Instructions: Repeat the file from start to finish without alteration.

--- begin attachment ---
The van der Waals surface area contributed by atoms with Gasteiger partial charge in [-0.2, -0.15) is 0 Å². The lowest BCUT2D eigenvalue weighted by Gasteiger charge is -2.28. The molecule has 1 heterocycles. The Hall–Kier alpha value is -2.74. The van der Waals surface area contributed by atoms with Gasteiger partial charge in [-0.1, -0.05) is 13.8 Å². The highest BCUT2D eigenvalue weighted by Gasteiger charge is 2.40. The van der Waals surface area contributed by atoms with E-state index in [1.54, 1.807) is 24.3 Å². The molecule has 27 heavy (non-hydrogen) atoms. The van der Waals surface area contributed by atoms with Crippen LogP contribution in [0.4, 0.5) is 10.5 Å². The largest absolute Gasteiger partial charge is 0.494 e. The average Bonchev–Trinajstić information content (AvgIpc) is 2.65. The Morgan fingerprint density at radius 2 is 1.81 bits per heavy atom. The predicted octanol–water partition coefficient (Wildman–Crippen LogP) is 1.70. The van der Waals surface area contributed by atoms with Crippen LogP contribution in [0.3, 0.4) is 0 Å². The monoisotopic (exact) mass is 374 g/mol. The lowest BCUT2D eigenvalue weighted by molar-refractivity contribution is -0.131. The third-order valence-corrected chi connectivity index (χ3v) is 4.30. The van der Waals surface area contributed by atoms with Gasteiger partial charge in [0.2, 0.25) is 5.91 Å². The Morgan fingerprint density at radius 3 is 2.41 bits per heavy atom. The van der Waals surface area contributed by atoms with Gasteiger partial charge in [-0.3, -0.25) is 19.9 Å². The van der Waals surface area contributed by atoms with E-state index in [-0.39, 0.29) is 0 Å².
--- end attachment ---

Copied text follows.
The van der Waals surface area contributed by atoms with Gasteiger partial charge in [-0.2, -0.15) is 0 Å². The lowest BCUT2D eigenvalue weighted by Gasteiger charge is -2.28. The molecule has 1 heterocycles. The Hall–Kier alpha value is -2.74. The van der Waals surface area contributed by atoms with Gasteiger partial charge in [-0.1, -0.05) is 13.8 Å². The highest BCUT2D eigenvalue weighted by Gasteiger charge is 2.40. The van der Waals surface area contributed by atoms with E-state index in [1.54, 1.807) is 24.3 Å². The molecule has 27 heavy (non-hydrogen) atoms. The van der Waals surface area contributed by atoms with Crippen LogP contribution in [0.4, 0.5) is 10.5 Å². The largest absolute Gasteiger partial charge is 0.494 e. The average Bonchev–Trinajstić information content (AvgIpc) is 2.65. The Morgan fingerprint density at radius 2 is 1.81 bits per heavy atom. The predicted octanol–water partition coefficient (Wildman–Crippen LogP) is 1.70. The van der Waals surface area contributed by atoms with Crippen LogP contribution in [0.3, 0.4) is 0 Å². The monoisotopic (exact) mass is 374 g/mol. The lowest BCUT2D eigenvalue weighted by molar-refractivity contribution is -0.131. The third-order valence-corrected chi connectivity index (χ3v) is 4.30. The van der Waals surface area contributed by atoms with Gasteiger partial charge in [0.2, 0.25) is 5.91 Å². The Morgan fingerprint density at radius 3 is 2.41 bits per heavy atom. The van der Waals surface area contributed by atoms with Gasteiger partial charge in [-0.3, -0.25) is 19.9 Å². The van der Waals surface area contributed by atoms with E-state index in [-0.39, 0.29) is 0 Å².